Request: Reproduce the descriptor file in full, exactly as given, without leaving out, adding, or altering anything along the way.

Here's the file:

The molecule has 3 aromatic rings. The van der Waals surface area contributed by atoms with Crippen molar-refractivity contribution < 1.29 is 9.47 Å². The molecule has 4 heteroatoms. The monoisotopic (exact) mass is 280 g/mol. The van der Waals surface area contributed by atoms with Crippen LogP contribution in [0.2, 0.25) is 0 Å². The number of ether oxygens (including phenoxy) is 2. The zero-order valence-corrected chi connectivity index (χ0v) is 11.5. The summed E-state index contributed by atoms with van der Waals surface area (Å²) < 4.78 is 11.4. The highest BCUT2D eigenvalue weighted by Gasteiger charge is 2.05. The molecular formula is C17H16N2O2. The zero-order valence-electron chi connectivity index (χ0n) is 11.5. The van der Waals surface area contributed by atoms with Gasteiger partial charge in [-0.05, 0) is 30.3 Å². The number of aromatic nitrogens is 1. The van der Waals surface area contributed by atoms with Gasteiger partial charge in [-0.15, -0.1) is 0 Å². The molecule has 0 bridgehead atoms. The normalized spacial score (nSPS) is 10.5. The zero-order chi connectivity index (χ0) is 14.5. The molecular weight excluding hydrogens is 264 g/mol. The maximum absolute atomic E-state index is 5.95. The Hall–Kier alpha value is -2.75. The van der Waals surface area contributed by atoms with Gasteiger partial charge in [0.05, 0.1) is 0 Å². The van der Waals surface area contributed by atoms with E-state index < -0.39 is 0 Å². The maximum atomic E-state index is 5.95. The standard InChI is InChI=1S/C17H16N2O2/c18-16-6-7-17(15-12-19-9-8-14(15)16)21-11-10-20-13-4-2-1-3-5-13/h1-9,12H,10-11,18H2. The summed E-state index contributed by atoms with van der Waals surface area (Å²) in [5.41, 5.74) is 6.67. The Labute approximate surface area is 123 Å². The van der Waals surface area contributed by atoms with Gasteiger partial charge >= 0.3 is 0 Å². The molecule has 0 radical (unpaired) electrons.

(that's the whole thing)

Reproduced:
The molecule has 3 aromatic rings. The van der Waals surface area contributed by atoms with Crippen molar-refractivity contribution < 1.29 is 9.47 Å². The molecule has 4 heteroatoms. The monoisotopic (exact) mass is 280 g/mol. The van der Waals surface area contributed by atoms with Crippen LogP contribution in [0.2, 0.25) is 0 Å². The number of ether oxygens (including phenoxy) is 2. The zero-order valence-corrected chi connectivity index (χ0v) is 11.5. The summed E-state index contributed by atoms with van der Waals surface area (Å²) < 4.78 is 11.4. The highest BCUT2D eigenvalue weighted by Gasteiger charge is 2.05. The molecular formula is C17H16N2O2. The zero-order valence-electron chi connectivity index (χ0n) is 11.5. The van der Waals surface area contributed by atoms with Gasteiger partial charge in [-0.05, 0) is 30.3 Å². The number of aromatic nitrogens is 1. The van der Waals surface area contributed by atoms with Gasteiger partial charge in [-0.15, -0.1) is 0 Å². The molecule has 0 bridgehead atoms. The normalized spacial score (nSPS) is 10.5. The zero-order chi connectivity index (χ0) is 14.5. The molecular weight excluding hydrogens is 264 g/mol. The maximum absolute atomic E-state index is 5.95. The Hall–Kier alpha value is -2.75. The van der Waals surface area contributed by atoms with Gasteiger partial charge in [0.05, 0.1) is 0 Å². The van der Waals surface area contributed by atoms with E-state index < -0.39 is 0 Å². The maximum atomic E-state index is 5.95. The standard InChI is InChI=1S/C17H16N2O2/c18-16-6-7-17(15-12-19-9-8-14(15)16)21-11-10-20-13-4-2-1-3-5-13/h1-9,12H,10-11,18H2. The summed E-state index contributed by atoms with van der Waals surface area (Å²) in [5.41, 5.74) is 6.67. The Labute approximate surface area is 123 Å². The van der Waals surface area contributed by atoms with Gasteiger partial charge >= 0.3 is 0 Å². The molecule has 0 radical (unpaired) electrons.